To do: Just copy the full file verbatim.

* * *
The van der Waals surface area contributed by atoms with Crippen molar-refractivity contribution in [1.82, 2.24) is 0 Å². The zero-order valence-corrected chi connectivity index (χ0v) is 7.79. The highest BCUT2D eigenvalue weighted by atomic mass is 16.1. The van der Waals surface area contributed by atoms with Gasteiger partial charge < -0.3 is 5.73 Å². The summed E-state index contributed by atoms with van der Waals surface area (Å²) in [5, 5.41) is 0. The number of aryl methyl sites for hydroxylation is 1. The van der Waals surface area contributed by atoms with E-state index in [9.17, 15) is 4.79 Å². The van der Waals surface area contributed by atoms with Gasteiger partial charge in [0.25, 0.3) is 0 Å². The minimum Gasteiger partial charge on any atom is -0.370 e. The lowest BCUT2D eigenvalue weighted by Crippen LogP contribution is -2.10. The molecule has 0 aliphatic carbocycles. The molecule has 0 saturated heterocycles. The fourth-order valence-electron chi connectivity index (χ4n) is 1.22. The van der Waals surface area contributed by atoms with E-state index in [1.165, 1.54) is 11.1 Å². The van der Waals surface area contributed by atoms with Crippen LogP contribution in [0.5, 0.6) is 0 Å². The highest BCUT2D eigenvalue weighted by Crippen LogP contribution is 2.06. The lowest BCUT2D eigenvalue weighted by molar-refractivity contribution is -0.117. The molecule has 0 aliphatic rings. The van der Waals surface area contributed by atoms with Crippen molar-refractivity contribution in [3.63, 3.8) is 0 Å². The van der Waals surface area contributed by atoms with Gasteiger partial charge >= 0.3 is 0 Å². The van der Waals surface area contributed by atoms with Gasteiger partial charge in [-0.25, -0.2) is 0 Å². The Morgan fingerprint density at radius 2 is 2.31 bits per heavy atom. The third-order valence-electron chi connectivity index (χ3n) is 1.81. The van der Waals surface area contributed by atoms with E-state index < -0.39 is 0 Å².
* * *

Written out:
The van der Waals surface area contributed by atoms with Crippen molar-refractivity contribution in [1.82, 2.24) is 0 Å². The zero-order valence-corrected chi connectivity index (χ0v) is 7.79. The highest BCUT2D eigenvalue weighted by atomic mass is 16.1. The van der Waals surface area contributed by atoms with Gasteiger partial charge < -0.3 is 5.73 Å². The summed E-state index contributed by atoms with van der Waals surface area (Å²) in [5, 5.41) is 0. The number of aryl methyl sites for hydroxylation is 1. The van der Waals surface area contributed by atoms with E-state index in [9.17, 15) is 4.79 Å². The van der Waals surface area contributed by atoms with Gasteiger partial charge in [0.25, 0.3) is 0 Å². The minimum Gasteiger partial charge on any atom is -0.370 e. The lowest BCUT2D eigenvalue weighted by Crippen LogP contribution is -2.10. The molecule has 0 aliphatic carbocycles. The molecule has 0 saturated heterocycles. The fourth-order valence-electron chi connectivity index (χ4n) is 1.22. The van der Waals surface area contributed by atoms with E-state index in [1.165, 1.54) is 11.1 Å². The van der Waals surface area contributed by atoms with Crippen LogP contribution in [0.5, 0.6) is 0 Å². The highest BCUT2D eigenvalue weighted by Crippen LogP contribution is 2.06. The lowest BCUT2D eigenvalue weighted by molar-refractivity contribution is -0.117. The molecule has 0 aliphatic rings. The van der Waals surface area contributed by atoms with Crippen molar-refractivity contribution in [3.63, 3.8) is 0 Å². The van der Waals surface area contributed by atoms with Gasteiger partial charge >= 0.3 is 0 Å². The van der Waals surface area contributed by atoms with Gasteiger partial charge in [-0.25, -0.2) is 0 Å². The Morgan fingerprint density at radius 2 is 2.31 bits per heavy atom. The third-order valence-electron chi connectivity index (χ3n) is 1.81. The van der Waals surface area contributed by atoms with E-state index < -0.39 is 0 Å².